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To international audiences, it might have seemed like Bob Marley arrived fully formed as a master songwriter on Catch a Fire (1973), The Wailers’ Island debut. However, Marley had been writing music for a decade by then. And he had “Simmer Down,” “Bend Down Low,” and many other classic ’60s tracks to show for it.

But on “Trench Town Rock,” the Wailers’ breakthrough ’71 hit, Marley took his work to another level. “One good thing about music / When it hits, you feel no pain,” he wrote. You can think of that track as the Wailers’ Rubber Soul, after which the songs got deeper and more complex every time out.

Marley kept going on Burnin’ (1973), his group’s second Island LP. Alongside the masterpiece “I Shot the Sheriff” and “Get up, Stand up” (co-written with Peter Tosh), Marley trotted out “Burnin’ and Lootin’,” a song that continues to resonate with protesters across the world. According to those close to Marley, he had several things in mind while writing its enigmatic lyrics.

Bob Marley began ‘Burnin’ and Lootin” after a raid on his mentor’s house

Bob Marley looks off-camera while speaking to an interviewer in 1973
Bob Marley gives an interview in 1973. | Michael Putland/Getty Images

“Burnin’ and Lootin'” starts off clearly enough. “This morning, I woke up in a curfew. Oh God, I was a prisoner, too.” The men standing over him were “dressed in uniforms of brutality.” The narrator holds no power in the system the officers protect. “How many rivers do we have to cross / Before we can talk to the boss?”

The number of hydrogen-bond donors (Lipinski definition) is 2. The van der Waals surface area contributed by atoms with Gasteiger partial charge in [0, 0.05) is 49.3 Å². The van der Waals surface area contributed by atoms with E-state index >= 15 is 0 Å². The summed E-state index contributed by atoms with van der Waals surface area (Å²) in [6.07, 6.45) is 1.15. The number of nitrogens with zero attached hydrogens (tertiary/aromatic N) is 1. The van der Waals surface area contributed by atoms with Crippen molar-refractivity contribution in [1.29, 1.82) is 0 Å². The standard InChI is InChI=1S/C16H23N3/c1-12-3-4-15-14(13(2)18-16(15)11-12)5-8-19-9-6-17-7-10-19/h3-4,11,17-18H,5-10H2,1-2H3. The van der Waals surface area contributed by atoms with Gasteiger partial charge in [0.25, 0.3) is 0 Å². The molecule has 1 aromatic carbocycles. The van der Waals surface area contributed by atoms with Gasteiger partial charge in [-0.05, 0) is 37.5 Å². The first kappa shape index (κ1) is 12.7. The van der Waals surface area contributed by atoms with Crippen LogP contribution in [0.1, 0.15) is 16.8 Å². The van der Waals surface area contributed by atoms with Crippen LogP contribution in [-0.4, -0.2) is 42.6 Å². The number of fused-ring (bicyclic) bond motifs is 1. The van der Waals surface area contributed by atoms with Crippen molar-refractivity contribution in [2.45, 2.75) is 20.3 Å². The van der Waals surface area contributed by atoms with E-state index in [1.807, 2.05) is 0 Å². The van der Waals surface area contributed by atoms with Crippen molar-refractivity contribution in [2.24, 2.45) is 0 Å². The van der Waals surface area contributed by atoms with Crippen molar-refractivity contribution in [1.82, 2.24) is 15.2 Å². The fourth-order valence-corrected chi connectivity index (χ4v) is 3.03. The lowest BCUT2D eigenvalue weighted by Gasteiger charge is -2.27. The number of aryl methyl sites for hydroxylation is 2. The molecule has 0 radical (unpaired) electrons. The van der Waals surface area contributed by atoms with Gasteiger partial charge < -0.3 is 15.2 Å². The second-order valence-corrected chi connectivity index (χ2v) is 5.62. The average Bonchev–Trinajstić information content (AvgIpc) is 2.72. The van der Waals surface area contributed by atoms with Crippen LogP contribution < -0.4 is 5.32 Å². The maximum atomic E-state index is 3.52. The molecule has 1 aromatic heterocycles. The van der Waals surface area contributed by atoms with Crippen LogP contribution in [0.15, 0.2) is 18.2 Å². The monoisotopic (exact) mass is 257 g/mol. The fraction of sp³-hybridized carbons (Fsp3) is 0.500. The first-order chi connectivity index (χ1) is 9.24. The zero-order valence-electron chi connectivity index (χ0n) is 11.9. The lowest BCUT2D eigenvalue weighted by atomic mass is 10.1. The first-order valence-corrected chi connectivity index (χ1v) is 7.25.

According to Marley’s girlfriend Esther Anderson, the idea for the song began with a raid on the home of Joe Higgs, the “Godfather of Reggae” who mentored Marley and his bandmates. “I told Bob about [the raid] and said, ‘We have to write about it,'” Anderson said in Roger Steffens’ So Much Things to Say (2017).

Anderson thought Marley needed to get such injustices on the record. “These are the kinds of things that are happening, and you have to document it,” Anderson told Steffens. “Weepin’ and Wailin’,” the song’s original title, hints at the track’s evolution.

Bunny Wailer shed light on the lines about “talking to the boss.” Wailer told Steffens that Marley wrote that part after meeting Island founder Chris Blackwell for the first time. Blackwell said he’d sent royalty money to Jamaica for those records, but The Wailers never received it. “All that we got / It seems we have lost.”

Marley said it was about ‘burning illusions’ rather than physical things

The Wailers pose and scowl at the camera off a London street, 1973
LONDON, 1973: Bob Marley and The Wailers pose for a portrait. | Michael Ochs Archives/Getty Images

Like all great songwriters, Marley would drop lines into songs that can be interpreted many different ways. Anderson told Steffens that lines about growing food (and the roots man taking a blow) revolved around people in Marley’s circle who’d begun to use cocaine.

Then there’s the very direct chorus. “That’s why we gonna be burnin’ and lootin’ tonight.” Hearing that, you can’t help thinking Marley was issuing a warning. But Marley (via Steffens) said the key was the phrase “burning all illusions.” Marley stressed he wasn’t focused on physical objects and places (e.g., police stations or stores).


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In the influential biography Bob Marley (1985), Stephen Davis really missed the mark with his reading of “burning all pollution.” “The line shows the cleansing side of street violence,” Davis wrote. With Marley’s guidance in mind, “burning pollution” would more likely signify dismissing state and media propaganda.

In the end, Marley didn’t want to limit his lyrics to a single interpretation. Anderson explained how the words took on a different meaning from its “Weepin’ and Wailin'” start. “When we came to London to record it, Bob changed it to ‘Burnin’ and Lootin’,” she told Steffens. “Because he said, ‘That’s what’s going on down there.'”